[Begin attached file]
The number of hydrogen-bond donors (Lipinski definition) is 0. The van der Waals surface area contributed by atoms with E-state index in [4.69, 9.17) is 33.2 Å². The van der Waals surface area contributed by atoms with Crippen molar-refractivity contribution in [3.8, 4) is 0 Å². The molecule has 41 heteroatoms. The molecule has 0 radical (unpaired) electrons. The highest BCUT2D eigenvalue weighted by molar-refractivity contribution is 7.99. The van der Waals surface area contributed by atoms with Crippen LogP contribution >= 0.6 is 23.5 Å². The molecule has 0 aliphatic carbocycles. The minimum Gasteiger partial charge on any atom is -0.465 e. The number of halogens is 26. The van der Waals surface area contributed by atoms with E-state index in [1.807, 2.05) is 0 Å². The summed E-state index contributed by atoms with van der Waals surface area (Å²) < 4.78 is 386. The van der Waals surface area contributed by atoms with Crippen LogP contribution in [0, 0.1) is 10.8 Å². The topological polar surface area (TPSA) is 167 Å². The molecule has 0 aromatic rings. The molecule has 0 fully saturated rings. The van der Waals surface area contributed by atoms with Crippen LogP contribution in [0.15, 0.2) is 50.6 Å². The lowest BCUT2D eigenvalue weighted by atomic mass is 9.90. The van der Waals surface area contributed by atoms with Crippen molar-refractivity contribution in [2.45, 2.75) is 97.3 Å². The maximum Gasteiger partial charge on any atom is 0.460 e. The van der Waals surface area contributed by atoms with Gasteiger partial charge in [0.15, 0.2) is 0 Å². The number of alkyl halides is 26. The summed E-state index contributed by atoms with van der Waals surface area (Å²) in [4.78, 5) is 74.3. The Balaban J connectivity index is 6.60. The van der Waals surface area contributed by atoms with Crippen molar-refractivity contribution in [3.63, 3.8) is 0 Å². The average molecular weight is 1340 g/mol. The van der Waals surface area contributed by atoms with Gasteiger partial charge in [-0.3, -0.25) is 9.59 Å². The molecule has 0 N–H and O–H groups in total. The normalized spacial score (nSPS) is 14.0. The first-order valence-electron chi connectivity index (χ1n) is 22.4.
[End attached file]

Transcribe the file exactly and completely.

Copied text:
The number of hydrogen-bond donors (Lipinski definition) is 0. The van der Waals surface area contributed by atoms with E-state index in [4.69, 9.17) is 33.2 Å². The van der Waals surface area contributed by atoms with Crippen molar-refractivity contribution in [3.8, 4) is 0 Å². The molecule has 41 heteroatoms. The molecule has 0 radical (unpaired) electrons. The highest BCUT2D eigenvalue weighted by molar-refractivity contribution is 7.99. The van der Waals surface area contributed by atoms with Crippen LogP contribution >= 0.6 is 23.5 Å². The molecule has 0 aliphatic carbocycles. The minimum Gasteiger partial charge on any atom is -0.465 e. The number of halogens is 26. The van der Waals surface area contributed by atoms with E-state index in [1.807, 2.05) is 0 Å². The summed E-state index contributed by atoms with van der Waals surface area (Å²) < 4.78 is 386. The van der Waals surface area contributed by atoms with Crippen LogP contribution in [0, 0.1) is 10.8 Å². The topological polar surface area (TPSA) is 167 Å². The molecule has 0 aromatic rings. The molecule has 0 fully saturated rings. The van der Waals surface area contributed by atoms with Crippen LogP contribution in [0.15, 0.2) is 50.6 Å². The lowest BCUT2D eigenvalue weighted by atomic mass is 9.90. The van der Waals surface area contributed by atoms with Crippen molar-refractivity contribution in [2.45, 2.75) is 97.3 Å². The maximum Gasteiger partial charge on any atom is 0.460 e. The van der Waals surface area contributed by atoms with Gasteiger partial charge in [0.15, 0.2) is 0 Å². The number of alkyl halides is 26. The summed E-state index contributed by atoms with van der Waals surface area (Å²) in [4.78, 5) is 74.3. The Balaban J connectivity index is 6.60. The van der Waals surface area contributed by atoms with Crippen molar-refractivity contribution in [3.63, 3.8) is 0 Å². The average molecular weight is 1340 g/mol. The van der Waals surface area contributed by atoms with Gasteiger partial charge in [-0.3, -0.25) is 9.59 Å². The molecule has 0 N–H and O–H groups in total. The normalized spacial score (nSPS) is 14.0. The first-order valence-electron chi connectivity index (χ1n) is 22.4.